Sequencing and Scheduling in Coil Coating with Shuttles
Project director: | Prof. Dr. Rolf H. Möhring |
Institut für Mathematik, Technische Universität Berlin, Straße des 17. Juni 136, 10623 Berlin, Germany | |
Tel: +49 (0)30 - 314 24594 | |
e-mail: rolf.moehring[at]math.tu-berlin.de | |
Researchers: | Wiebke Höhn |
Felix G. König | |
Dr. Marco E. Lübbecke | |
emails: {hoehn, fkoenig, m.luebbecke}[at]math.tu-berlin.de | |
for address, see above | |
Cooperation partners: | |
Support of theorectical work: |
DFG within Priority Prog. 1307 "Algorithm Engineering" |
Problem Description
The final product in integrated steel production are so-called coils of sheet metal. In the last processing step before filling customer orders, these coils are coated with some from several hundreds of coating materials on the coil coating line.
In the current effort of many manufacturing industries to outsource basic production steps not considered their core competence, buyers of sheet metal increasingly often demand that the coils they buy already be coated to their specifications. For instance, the sheet metal used for car bodies already has an anti-corrosion coating before it arrives at the automotive plant for pressing; or the metal used for home appliances already has its typical white coating when it is bought from the steel supplier. This forces steel manufacturers to deal with an increasingly complex variety of coatings in the coil coating process.
As is typical for paint jobs, the coil coating process may be subject to long setup times, mainly for the cleaning of equipment, and thus very high setup cost. In order to reduce this cost, so-called shuttle coaters have been introduced. In our application, four coaters apply one of two required coating layers to either the top or the bottom side of a coil. Three of these coaters are shuttle coaters, i.e., they possess two separate tanks which allow to hold two different coatings at the same time. The advantage is twofold: The shuttle can be used to switch between two different coatings on the same coater at (essentially) no setup cost; or alternatively, the unused tank can be set up already while coating is performed from the other tank in the meantime.
Challenge
The introduction of shuttles significantly changes the flavor and the complexity of the sequencing problem. It necessitates the solution of an integrated resource allocation and scheduling problem for the evaluation of a given sequence: Which tank do we use for which coil, and how do we schedule setup work, possibly concurrently with production, without exceeding available work resources?
Tank Assignment Model
A good tank assignment aims to satisfy two, in a sense opposite, requirements: On the one hand, try to keep a roller and/or color for a subsequent coil in order to avoid setup whenever possible. On the other hand, try to use idle times on the tanks to perform setup work during regular production which otherwise might increase the makespan. Hence, try to maximize concurrent setup work that is accomplished by the scarce work resource. Clearly, the quality of a tank assignment w.r.t. the second goal can hardly be assessed without scheduling the scarce work resource to perform concurrent setup whenever made possible by the tank assignment.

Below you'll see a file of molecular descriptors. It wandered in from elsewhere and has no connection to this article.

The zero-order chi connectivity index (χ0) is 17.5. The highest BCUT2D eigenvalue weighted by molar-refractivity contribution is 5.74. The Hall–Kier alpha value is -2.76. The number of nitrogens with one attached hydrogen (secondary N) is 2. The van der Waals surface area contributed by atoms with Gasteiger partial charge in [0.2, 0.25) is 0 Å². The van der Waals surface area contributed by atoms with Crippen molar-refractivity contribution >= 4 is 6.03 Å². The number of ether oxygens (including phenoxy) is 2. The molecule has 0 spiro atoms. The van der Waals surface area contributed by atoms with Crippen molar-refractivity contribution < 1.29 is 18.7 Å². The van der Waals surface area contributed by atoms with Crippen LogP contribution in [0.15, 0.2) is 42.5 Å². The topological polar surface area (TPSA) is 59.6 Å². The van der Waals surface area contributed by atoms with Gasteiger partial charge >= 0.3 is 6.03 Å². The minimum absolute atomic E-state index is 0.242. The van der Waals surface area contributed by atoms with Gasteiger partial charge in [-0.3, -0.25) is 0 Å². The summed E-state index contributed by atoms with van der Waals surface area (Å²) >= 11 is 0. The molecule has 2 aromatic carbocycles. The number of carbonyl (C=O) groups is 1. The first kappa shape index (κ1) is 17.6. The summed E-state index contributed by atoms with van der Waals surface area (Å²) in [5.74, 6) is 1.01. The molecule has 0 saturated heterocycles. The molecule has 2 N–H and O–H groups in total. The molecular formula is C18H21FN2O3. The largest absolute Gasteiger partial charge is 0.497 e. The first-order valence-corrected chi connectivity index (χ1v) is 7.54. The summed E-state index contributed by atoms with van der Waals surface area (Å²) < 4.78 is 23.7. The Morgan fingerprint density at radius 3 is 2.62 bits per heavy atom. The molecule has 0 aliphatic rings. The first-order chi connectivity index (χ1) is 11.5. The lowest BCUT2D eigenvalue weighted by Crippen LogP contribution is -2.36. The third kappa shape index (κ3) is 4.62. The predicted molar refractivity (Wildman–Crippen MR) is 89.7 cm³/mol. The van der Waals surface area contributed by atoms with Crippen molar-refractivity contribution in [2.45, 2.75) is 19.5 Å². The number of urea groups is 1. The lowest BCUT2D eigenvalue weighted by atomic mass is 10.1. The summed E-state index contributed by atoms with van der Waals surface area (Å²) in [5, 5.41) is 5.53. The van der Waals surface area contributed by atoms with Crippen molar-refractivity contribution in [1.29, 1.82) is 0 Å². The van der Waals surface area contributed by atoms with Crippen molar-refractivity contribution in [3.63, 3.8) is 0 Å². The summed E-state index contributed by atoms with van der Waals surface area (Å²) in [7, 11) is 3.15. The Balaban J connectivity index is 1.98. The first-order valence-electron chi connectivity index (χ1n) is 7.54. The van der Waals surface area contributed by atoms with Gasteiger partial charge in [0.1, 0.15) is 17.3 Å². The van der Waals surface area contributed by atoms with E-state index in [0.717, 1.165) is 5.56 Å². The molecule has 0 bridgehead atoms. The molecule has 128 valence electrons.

Given a fixed sequence of coils, we model all possible tank assignments with feasible concurrent setup schedules as weighted nodes of a 2-union graph, i.e. a graph whose edge set is the union of edge sets of two interval graphs. In this model, a maximum weight independent set (MWIS) in the graph corresponds exactly to an optimal tank assignment and concurrent setup schedule.
We prove, that the MWIS problem in 2-union graphs remains strongly NP-hard, even when the graphs have a certain special structure resulting from the above model. Still, will describe a dynamic programming approach which is fixed-parameter tractable in the number of coaters.
Algorithm
Because of the enormous complexity of the task, an optimal solution is currently out of reach. On top of that, quick computation times are indispensable for the practical usability of our algorithms: A plan covering 24 hours must be computed within 180 seconds. This is why intelligent heuristics are our design of choice: We use a classical genetic algorithm for generating sequences, exploiting the special cost structure for choosing the initial population. We repeatedly solve the tank assignment and scheduling problem for the evaluation of sequences by a fast heuristic for MWIS in 2-union graphs based on our fixes-parameter tractable algorithm.
As a final result, our algorithm produces high quality, fully detailed production plans for the entire coil coating problem.
Lower Bounds
In order to asses the quality of our heuristic solutions, we have devised a mixed integer program (MIP) formulation of a special combinatorial relaxation of the problem. Setup cost for a coil depends - in the extreme case - on the entire solution, in particular on the entire tank assignment, prior to running it. Our relaxation now limits this dependency in limiting the number of coils which are considered when computing global setup cost, i.e. we don't look back too far. More precisely, we concatenate subsequences containing a constant number of coils, for which we exactly compute setup cost. In between subsequences we only consider local setup cost.
We were able to solve the resulting MIPs to (near) optimality. The computed solution values prove that our solutions are within 5-15 % of a theoretical optimum for all tested instances. We have reason to believe that our solutions are actually even better than that.
Publication
[1] |
Wiebke Höhn, Felix G. König,
Marco E. Lübbecke
and Rolf H. Möhring. Integrated Sequencing and Scheduling in Coil Coating. Management Science 57(4), pp. 647-666, 2011. (Available as Tech-Report 001-2009) |